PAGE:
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Wi-FI camera
June 6, 2008 1:17 PM   Subscribe

How to use Wi-fi or eye-fi flash memory in my compact flash based DSLR.

I have a Sony Alpha 100 that I love. I want to use an eye-fi card or something similarly wi-fi to facilitate the uploading of photos wherever I am. The camera uses Compact Flash. I see you can get an SD to Compact Flash converter. Just curious if it would work, or if it would break hamper it so it doesn't work. what do other people do, besides just normal transferring with the card or a cable?
posted by Amby72 to Technology (10 answers total)
 
Googling for "eye-fi compact flash" immediately answered this question - yes, you can just use an adapter, and yes, it will work without a problem. Heck, it may (this part isn't as clear based on my five minutes' searching) even come with an adapter. Or you can buy it in a bundle with one. Anyway, yes, adapt away.
posted by Tomorrowful at 1:51 PM on June 6, 2008


I know I can physically do it, I just want to know if anyone has done it, and if it worked alright with the compact flash to SD converter.
posted by Amby72 at 2:10 PM on June 6, 2008


Whoa there partner! Not so fast.

Check out the Eye-Fi compatibility page. Specifically, this quote from the top of the page:

Note: The only manufacturers that are known not to work are Olympus and Sony, since they do not support the SD format.

Will it work through an adapter? Maybe, maybe not. I have a small, no-name camera that supports SD cards but does not support the WiFi feature of my Eye-Fi card, though it still takes pictures just fine. So even though a camera can write to an SD card -- even an Eye-Fi SD card -- it does not necessarily follow that Eye-Fi's WiFi will work.

Caveat emptor.
posted by mosk at 2:15 PM on June 6, 2008


thanks mosk, that is the kind of info I am looking for. hopefully some people have tried to do this. most regular sony cameras only take memeory sticks so the conversion would be pretty hard. I guess I am wondering how this function is implemented.
posted by Amby72 at 2:18 PM on June 6, 2008


I have an eye-fi card, and it automatically uploads via wifi when plugged into a standard card reader instead of my camera. I think the eye-fi card simply does an auto upload whenever it has power, and doesn't require anything else from the camera. My guess is - yes, this will probably work.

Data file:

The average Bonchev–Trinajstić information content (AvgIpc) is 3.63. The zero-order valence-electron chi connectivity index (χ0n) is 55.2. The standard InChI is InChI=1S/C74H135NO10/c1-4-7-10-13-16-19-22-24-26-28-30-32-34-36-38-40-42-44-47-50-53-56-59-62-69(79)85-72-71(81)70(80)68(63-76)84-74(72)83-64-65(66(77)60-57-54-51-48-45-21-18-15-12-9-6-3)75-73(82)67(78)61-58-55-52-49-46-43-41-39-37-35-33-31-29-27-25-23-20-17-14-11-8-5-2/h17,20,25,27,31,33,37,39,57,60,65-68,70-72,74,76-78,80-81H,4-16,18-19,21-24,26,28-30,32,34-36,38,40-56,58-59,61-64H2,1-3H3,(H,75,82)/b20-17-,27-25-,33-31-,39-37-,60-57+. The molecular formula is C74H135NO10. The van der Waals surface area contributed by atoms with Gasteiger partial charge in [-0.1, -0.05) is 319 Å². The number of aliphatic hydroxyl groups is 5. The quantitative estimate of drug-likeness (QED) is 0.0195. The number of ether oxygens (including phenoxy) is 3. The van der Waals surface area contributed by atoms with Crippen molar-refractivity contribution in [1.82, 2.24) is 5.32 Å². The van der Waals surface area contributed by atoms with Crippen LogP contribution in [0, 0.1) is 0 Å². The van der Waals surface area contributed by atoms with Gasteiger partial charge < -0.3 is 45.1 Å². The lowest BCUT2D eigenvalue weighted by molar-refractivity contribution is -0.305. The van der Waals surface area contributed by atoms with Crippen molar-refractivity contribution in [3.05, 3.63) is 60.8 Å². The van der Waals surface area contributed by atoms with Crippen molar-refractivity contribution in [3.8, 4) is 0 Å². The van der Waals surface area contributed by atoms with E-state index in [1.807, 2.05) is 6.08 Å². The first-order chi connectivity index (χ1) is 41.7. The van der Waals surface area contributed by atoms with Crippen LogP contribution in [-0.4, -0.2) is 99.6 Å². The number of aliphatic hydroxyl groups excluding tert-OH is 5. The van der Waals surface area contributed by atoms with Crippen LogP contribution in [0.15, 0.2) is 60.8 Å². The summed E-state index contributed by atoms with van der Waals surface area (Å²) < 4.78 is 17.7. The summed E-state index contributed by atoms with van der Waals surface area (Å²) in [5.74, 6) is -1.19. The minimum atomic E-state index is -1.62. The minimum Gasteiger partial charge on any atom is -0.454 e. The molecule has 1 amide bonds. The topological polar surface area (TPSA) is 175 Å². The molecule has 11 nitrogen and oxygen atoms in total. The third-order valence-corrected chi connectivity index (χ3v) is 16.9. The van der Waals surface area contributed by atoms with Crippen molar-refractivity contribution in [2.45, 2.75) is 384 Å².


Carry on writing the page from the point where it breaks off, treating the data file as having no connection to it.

However, it doesn't transfer movies off of my powershot, so no idea what it would do with raw files. Jpegs ought to work though.
posted by Caviar at 2:27 PM on June 6, 2008


I wonder if it is a power issue for the sd card, that it requires a certain level, and there could be different levels provided. I don't know. Maybe a directory structure issue. not sure. Looking for DSLR users who can shed some light.
posted by Amby72 at 2:30 PM on June 6, 2008


I think it's primarily a power issue as well, though there may be other showstoppers buried deeper beneath this primary issue.

FWIW, I was trying to use it with a FlyCamOne2, a very low power, small form factor "stick" type camera that runs from a very small rechargeable battery. The WiFi feature would work fine from my Canon, but not from the FlyCamOne2. Meh.

As for supported formats, buried in the Eye-Fi site is the nugget that it only support JPEG "at this time".
posted by mosk at 2:54 PM on June 6, 2008


You should just ask here. CF uses more power than SD so I would guess you might be okay, but eyefi support should know for sure.
posted by damn dirty ape at 3:14 PM on June 6, 2008


Yeah, I was disappointed that the Eye-Fi was SD only - until I read this DPreview article which mentioned the dismal transfer speed: "if you came home with a card full of images (2 GB) it would take three hours to download all images (if the camera battery could last that long)." Yikes! Not an answer to your actual question, I realize, but thought you'd like to know if you didn't already.
posted by zanni at 11:32 PM on June 6, 2008


Re: transfer speed - I think it's less useful as your primary method of getting pictures off of your camera. I use it on my powershot instead of my 40D, and it makes getting pictures off the camera onto flickr completely effortless. This saves a LOT of time when I just want a quick picture to share with someone, or to illustrate something. For me, this isn't often gigs of photos, since if I'm going to be taking that many, I'll use my dSLR in raw mode anyway.

This is sort of agreeing with the above comment, and keep that in mind if you're intending to use it with your primary camera.
posted by Caviar at 1:20 PM on June 7, 2008


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